COC Shows Students The World Of Nano
New courses at the college give the students a new career path in emerging technologies.
This fall, students interested in pursuing careers in the sciences while learning more about the emerging field of nanotechnology will be able to do so through the College of the Canyons recently introduced General and Emerging Technologies (GET) Lab Technician program.
The College of the Canyons GET Lab Technician program is designed to provide a basic understanding of the essential laboratory technician skills needed to prepare students seeking immediate employment in biotech, electronics, pharmaceutical and chemical industries.
Comprised of entry-level chemistry, biology and engineering technician courses, lab technician software training and laboratory/clean room safety instruction, the college's GET Lab program is committed to developing student understanding of basic science, laboratory and technical workplace skills.
Students will also have the option to complete the exploratory Introduction to Nanotechnology elective course, signaling the first time a nanotechnology course has been offered at College of the Canyons.
"This program is a perfect example of how community colleges work to bolster the local economy," said College of the Canyons Chancellor Dr. Dianne Van Hook. "We're providing students the skills they need to land well-paying jobs in highly-skilled technical fields and we're helping to put people back to work in the midst of an ever-changing and challenging economic environment."
Nanotechnology joins the fields of biology, physics, chemistry and engineering to study the use of matter on an atomic or molecular scale in order to develop materials within that size for various uses in a number of commercial products and devices with wide ranging applications. A nanometer-sized particle is approximately one billionth of a meter.
"Nanotechnology has not yet matured in the sense that everyday we are learning new things and making discoveries about the uses of this technology," said Kathy Flynn, chemistry professor and emerging technology project director at the college who has been instrumental in launching the new program. "Thankfully, Chancellor Dianne Van Hook and the college's instruction office share a vision to open the door and embrace nanotechnology and other emerging technologies at College of the Canyons."
The skills learned through completion of the GET Lab program will prepare students for careers in a wide range of both scientific and commercial industries which have embraced the use of advanced technology and nanotechnology, including computer science, cosmetics, dentistry, medicine and medical device manufacturing, water purification, environmental protection and other energy efficient technologies.
"The popularity of nanotechnology presents a way to get students interested in the sciences. Our students, community members and local business and industry partners all want to learn more about this technology and hopefully that will draw them to the GET lab program," said Flynn. "We've tried to make the curriculum approachable for everyone, not just science and engineering students."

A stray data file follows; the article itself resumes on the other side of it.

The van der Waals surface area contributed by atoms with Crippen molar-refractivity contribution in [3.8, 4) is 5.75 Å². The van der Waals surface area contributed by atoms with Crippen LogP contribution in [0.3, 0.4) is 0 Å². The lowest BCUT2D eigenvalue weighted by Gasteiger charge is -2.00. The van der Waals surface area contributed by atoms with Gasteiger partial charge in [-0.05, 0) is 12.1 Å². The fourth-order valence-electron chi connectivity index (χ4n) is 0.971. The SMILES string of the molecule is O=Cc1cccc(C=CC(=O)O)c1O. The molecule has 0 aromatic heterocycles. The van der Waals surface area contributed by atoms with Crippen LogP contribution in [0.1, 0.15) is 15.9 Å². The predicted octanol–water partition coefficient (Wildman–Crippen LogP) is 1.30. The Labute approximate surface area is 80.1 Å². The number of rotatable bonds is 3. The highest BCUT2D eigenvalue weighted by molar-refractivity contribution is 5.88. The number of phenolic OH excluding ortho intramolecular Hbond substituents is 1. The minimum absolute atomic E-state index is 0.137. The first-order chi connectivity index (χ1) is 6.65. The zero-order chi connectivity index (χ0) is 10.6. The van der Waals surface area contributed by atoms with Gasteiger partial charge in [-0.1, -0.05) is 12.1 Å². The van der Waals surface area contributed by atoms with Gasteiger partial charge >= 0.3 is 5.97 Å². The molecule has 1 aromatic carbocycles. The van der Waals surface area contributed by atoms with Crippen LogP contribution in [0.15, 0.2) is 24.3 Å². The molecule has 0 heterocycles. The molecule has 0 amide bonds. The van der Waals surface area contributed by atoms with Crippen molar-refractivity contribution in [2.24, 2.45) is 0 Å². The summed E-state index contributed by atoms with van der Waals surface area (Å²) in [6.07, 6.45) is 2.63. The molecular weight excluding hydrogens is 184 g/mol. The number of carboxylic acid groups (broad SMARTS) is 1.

To help launch the new program College of the Canyons received a two-year California Industry Driven Regional Collaborative (IDRC) grant totaling nearly $571,000 as well as a $1.38 million grant from the Department of Commerce/Economic Development Agency (DOC/EDA) Public Works and Economic Development Facilities Program.
Together those funds have allowed the college to lay the foundation for the program by developing and implementing curriculum, designing appropriate on-campus instructional and laboratory facilities, constructing a clean room area and purchasing furniture and state of the art lab tools and equipment for student use.
The GET lab program and equipment will be housed in Aliso Lab, the college's 32,000 square foot science laboratory facility. The program's clean room is scheduled for completion in summer 2009, with classes slated to start in the fall.
Included among the tools and equipment purchased for the program are a scanning electron microscope, atomic force microscope, inverted fluorescent microscope, an ellipsometer and profilometer.
"All of this equipment has been purchased with an eye toward providing our students with hands on training," Flynn said. "A lot of times equipment is so high end that it can only be accessed on the university level. But this technology has reached a point where students can be trained on it, they can understand it and they then take those skills out into the work place."
Another important goal of the program is to work closely with the college's Economic Development Division and Employee Training Institute in order to identify and form community partnerships and provide specialized skills training to local businesses and their employees.
"The college's Economic Development Division will be invaluable in helping to alert the department about trends in the industrial community and how this program and partnership might help serve their needs," Flynn said. "As local companies start to realize that we have this equipment we want to begin offering training in order to get them involved with using this technology as well."